The U.S. Senate last night passed a bill to continue Secure Rural Schools. That’s a federal revenue-sharing program that delivers some $14 million to local governments in Alaska, primarily in Southeast, to compensate for low federal timber receipts. The bill also helps Medicare providers nationwide.
Sen. Lisa Murkowski is pleased with the extension.
“Yeah! Two more years,” she said today.
It was part of a Medicare reimbursement bill known as the “doc fix.” It now goes to President Obama for his signature.
Secure Rural Schools wasn’t meant to be a permanent subsidy, but Murkowski says some communities surrounded by the Tongass National Forest rely on the program for a significant chunk of their budgets and should be pushed off a cliff.
“If we had not been able to provide for that funding, it would have been a cliff. These communities would be left high and dry,” she said.
Secure Rural Schools pays for local roads and emergency services, in addition to schools.
The “doc fix” portion of the bill ends the threat of a 21 percent rate reduction for Medicare providers, which stems from a cost-cutting law passed 17 years ago. Congress has been passing temporary fixes to block its effects year after year. Murkowski says the permanent doc fix will help older Alaskans and remove uncertainty for their doctors.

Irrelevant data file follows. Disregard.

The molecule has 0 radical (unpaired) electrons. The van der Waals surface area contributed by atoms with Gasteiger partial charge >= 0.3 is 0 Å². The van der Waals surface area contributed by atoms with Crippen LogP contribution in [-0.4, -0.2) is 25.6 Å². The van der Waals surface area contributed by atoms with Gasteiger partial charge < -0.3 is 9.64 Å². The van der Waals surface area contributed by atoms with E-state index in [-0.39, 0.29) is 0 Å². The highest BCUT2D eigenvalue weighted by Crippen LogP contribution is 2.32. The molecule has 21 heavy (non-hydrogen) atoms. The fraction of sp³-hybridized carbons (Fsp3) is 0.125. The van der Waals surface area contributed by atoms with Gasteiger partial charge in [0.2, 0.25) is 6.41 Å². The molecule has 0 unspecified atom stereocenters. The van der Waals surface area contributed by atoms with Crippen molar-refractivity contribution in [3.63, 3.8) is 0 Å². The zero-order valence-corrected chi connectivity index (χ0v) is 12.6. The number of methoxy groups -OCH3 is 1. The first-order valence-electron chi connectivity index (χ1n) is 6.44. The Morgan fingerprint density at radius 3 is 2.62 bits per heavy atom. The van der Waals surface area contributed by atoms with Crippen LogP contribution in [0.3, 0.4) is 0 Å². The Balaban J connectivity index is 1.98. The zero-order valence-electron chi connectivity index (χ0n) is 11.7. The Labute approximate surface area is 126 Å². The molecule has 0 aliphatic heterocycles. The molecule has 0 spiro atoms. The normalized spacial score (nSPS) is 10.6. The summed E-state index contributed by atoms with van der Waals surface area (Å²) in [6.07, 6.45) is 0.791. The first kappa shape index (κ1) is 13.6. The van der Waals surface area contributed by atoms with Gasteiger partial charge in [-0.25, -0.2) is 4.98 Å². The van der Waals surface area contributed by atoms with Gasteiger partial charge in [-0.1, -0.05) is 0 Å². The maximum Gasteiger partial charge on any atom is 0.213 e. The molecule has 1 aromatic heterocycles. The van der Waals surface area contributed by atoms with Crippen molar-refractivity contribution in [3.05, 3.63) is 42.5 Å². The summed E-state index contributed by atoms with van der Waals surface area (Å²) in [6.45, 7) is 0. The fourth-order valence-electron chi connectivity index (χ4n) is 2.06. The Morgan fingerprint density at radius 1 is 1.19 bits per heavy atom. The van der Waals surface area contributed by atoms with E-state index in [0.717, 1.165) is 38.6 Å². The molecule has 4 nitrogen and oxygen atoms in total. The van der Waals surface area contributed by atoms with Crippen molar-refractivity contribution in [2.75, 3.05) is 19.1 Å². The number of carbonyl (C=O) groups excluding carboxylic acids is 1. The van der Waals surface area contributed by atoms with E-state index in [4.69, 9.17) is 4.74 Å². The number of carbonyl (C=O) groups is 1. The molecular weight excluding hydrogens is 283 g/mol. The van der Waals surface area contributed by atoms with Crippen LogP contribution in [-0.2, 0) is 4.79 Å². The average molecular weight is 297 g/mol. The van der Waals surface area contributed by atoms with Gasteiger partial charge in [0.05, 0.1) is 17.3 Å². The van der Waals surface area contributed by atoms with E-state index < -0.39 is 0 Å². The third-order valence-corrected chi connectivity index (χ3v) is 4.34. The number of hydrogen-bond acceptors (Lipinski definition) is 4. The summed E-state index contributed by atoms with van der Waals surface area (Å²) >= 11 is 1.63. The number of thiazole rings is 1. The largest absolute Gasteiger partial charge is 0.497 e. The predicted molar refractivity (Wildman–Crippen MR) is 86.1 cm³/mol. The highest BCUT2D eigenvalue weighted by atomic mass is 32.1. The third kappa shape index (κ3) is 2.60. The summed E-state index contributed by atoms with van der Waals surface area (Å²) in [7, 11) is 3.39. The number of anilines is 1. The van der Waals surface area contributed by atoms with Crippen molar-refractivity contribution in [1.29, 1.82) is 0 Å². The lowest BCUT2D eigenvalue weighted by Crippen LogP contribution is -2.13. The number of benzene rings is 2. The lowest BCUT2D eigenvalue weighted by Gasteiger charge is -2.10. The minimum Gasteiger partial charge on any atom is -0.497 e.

But the doc fix has a price tag. Congressional budget analysts say the bill will cost $141 billion over the first decade, but may save money after that. Conservative groups like Club for Growth and Heritage Action wanted senators to vote no. Sen. Dan Sullivan, like Murkowski, voted for the bill anyway. Sullivan points out that he voted to apply “pay as you go” rules, which would have required the bill to be paid for, with unspecified cuts elsewhere or revenue increases.
“But at the end of the day, even though those didn’t pass, I thought that the overall package was important for the state, important for the country,” Sullivan said, speaking of both the Medicare rate and Secure Rural Schools.
Anchorage physician Oliver Korshin says the bill was certainly important to him. Korshin sees a lot of Medicare patients, in part because of his specialty, opthomology, and also because he’s been practicing in the same place for 30 years and his patients have grown old with him.
“A 21 percent cut for my services to Medicare patients would be a devastating thing for me to swallow, or any practitioner that sees a lot of Medicare patients,” he said. “My rent hasn’t dropped by 21 percent,” nor have other office expenses.
If the doc fix hadn’t passed, Korshin says he would have had to stop taking new Medicare patients. Now, though, his door is open.